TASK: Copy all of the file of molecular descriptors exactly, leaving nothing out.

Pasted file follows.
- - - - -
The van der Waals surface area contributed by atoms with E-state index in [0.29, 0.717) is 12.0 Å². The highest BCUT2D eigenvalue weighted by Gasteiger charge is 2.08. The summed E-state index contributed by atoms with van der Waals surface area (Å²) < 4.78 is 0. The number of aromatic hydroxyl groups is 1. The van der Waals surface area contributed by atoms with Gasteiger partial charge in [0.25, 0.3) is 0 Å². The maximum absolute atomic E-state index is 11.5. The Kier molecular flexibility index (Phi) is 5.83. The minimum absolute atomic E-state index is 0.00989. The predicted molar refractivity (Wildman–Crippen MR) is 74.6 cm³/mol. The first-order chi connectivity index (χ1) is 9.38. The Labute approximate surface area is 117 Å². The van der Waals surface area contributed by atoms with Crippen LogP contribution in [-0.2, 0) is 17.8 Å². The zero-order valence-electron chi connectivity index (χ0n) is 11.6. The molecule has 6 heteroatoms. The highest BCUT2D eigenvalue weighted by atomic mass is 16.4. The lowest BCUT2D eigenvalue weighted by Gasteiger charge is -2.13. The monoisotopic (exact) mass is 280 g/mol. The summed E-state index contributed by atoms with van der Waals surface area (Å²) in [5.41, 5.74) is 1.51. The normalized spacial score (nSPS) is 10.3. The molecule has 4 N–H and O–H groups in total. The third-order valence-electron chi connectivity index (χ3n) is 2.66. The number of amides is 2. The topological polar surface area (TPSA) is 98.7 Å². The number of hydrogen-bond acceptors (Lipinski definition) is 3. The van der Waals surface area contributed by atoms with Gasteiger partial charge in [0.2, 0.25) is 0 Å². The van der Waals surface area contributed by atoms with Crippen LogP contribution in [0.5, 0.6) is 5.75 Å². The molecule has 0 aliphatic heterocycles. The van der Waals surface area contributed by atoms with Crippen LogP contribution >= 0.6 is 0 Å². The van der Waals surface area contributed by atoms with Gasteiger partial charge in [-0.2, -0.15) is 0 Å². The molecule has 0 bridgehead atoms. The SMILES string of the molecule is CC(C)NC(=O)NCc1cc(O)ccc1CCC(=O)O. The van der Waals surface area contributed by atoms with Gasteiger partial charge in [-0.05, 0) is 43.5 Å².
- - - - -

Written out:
The van der Waals surface area contributed by atoms with E-state index in [0.29, 0.717) is 12.0 Å². The highest BCUT2D eigenvalue weighted by Gasteiger charge is 2.08. The summed E-state index contributed by atoms with van der Waals surface area (Å²) < 4.78 is 0. The number of aromatic hydroxyl groups is 1. The van der Waals surface area contributed by atoms with Gasteiger partial charge in [0.25, 0.3) is 0 Å². The maximum absolute atomic E-state index is 11.5. The Kier molecular flexibility index (Phi) is 5.83. The minimum absolute atomic E-state index is 0.00989. The predicted molar refractivity (Wildman–Crippen MR) is 74.6 cm³/mol. The first-order chi connectivity index (χ1) is 9.38. The Labute approximate surface area is 117 Å². The van der Waals surface area contributed by atoms with Crippen LogP contribution in [-0.2, 0) is 17.8 Å². The zero-order valence-electron chi connectivity index (χ0n) is 11.6. The molecule has 6 heteroatoms. The highest BCUT2D eigenvalue weighted by atomic mass is 16.4. The lowest BCUT2D eigenvalue weighted by Gasteiger charge is -2.13. The monoisotopic (exact) mass is 280 g/mol. The summed E-state index contributed by atoms with van der Waals surface area (Å²) in [5.41, 5.74) is 1.51. The normalized spacial score (nSPS) is 10.3. The molecule has 4 N–H and O–H groups in total. The third-order valence-electron chi connectivity index (χ3n) is 2.66. The number of amides is 2. The topological polar surface area (TPSA) is 98.7 Å². The number of hydrogen-bond acceptors (Lipinski definition) is 3. The van der Waals surface area contributed by atoms with Gasteiger partial charge in [0.2, 0.25) is 0 Å². The van der Waals surface area contributed by atoms with Crippen LogP contribution in [0.5, 0.6) is 5.75 Å². The molecule has 0 aliphatic heterocycles. The van der Waals surface area contributed by atoms with Crippen LogP contribution >= 0.6 is 0 Å². The van der Waals surface area contributed by atoms with Gasteiger partial charge in [-0.2, -0.15) is 0 Å². The molecule has 0 bridgehead atoms. The SMILES string of the molecule is CC(C)NC(=O)NCc1cc(O)ccc1CCC(=O)O. The van der Waals surface area contributed by atoms with Gasteiger partial charge in [-0.05, 0) is 43.5 Å².